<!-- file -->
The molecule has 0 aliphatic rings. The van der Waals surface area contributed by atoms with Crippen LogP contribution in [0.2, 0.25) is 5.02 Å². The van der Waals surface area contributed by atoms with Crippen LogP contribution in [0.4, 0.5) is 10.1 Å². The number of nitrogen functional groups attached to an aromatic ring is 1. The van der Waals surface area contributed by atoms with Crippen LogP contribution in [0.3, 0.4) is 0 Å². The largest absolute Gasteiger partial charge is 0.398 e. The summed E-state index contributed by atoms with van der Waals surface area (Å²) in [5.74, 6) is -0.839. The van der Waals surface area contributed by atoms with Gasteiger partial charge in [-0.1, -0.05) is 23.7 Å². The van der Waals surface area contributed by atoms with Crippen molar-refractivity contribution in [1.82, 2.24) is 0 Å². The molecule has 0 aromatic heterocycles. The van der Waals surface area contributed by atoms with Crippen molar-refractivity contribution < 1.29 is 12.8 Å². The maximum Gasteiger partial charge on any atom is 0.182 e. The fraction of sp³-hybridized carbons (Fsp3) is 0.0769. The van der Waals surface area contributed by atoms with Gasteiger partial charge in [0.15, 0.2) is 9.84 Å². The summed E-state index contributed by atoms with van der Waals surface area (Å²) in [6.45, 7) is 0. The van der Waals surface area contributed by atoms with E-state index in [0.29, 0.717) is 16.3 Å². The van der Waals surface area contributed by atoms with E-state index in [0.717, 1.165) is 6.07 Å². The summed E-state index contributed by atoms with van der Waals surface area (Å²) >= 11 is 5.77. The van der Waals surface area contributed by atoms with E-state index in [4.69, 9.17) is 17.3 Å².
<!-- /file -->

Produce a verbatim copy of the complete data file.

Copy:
The molecule has 0 aliphatic rings. The van der Waals surface area contributed by atoms with Crippen LogP contribution in [0.2, 0.25) is 5.02 Å². The van der Waals surface area contributed by atoms with Crippen LogP contribution in [0.4, 0.5) is 10.1 Å². The number of nitrogen functional groups attached to an aromatic ring is 1. The van der Waals surface area contributed by atoms with Crippen LogP contribution in [0.3, 0.4) is 0 Å². The largest absolute Gasteiger partial charge is 0.398 e. The summed E-state index contributed by atoms with van der Waals surface area (Å²) in [5.74, 6) is -0.839. The van der Waals surface area contributed by atoms with Gasteiger partial charge in [-0.1, -0.05) is 23.7 Å². The van der Waals surface area contributed by atoms with Crippen molar-refractivity contribution in [1.82, 2.24) is 0 Å². The molecule has 0 aromatic heterocycles. The van der Waals surface area contributed by atoms with Crippen molar-refractivity contribution < 1.29 is 12.8 Å². The maximum Gasteiger partial charge on any atom is 0.182 e. The fraction of sp³-hybridized carbons (Fsp3) is 0.0769. The van der Waals surface area contributed by atoms with Gasteiger partial charge in [0.15, 0.2) is 9.84 Å². The summed E-state index contributed by atoms with van der Waals surface area (Å²) in [6.45, 7) is 0. The van der Waals surface area contributed by atoms with E-state index in [0.29, 0.717) is 16.3 Å². The van der Waals surface area contributed by atoms with E-state index in [0.717, 1.165) is 6.07 Å². The summed E-state index contributed by atoms with van der Waals surface area (Å²) >= 11 is 5.77. The van der Waals surface area contributed by atoms with E-state index in [4.69, 9.17) is 17.3 Å².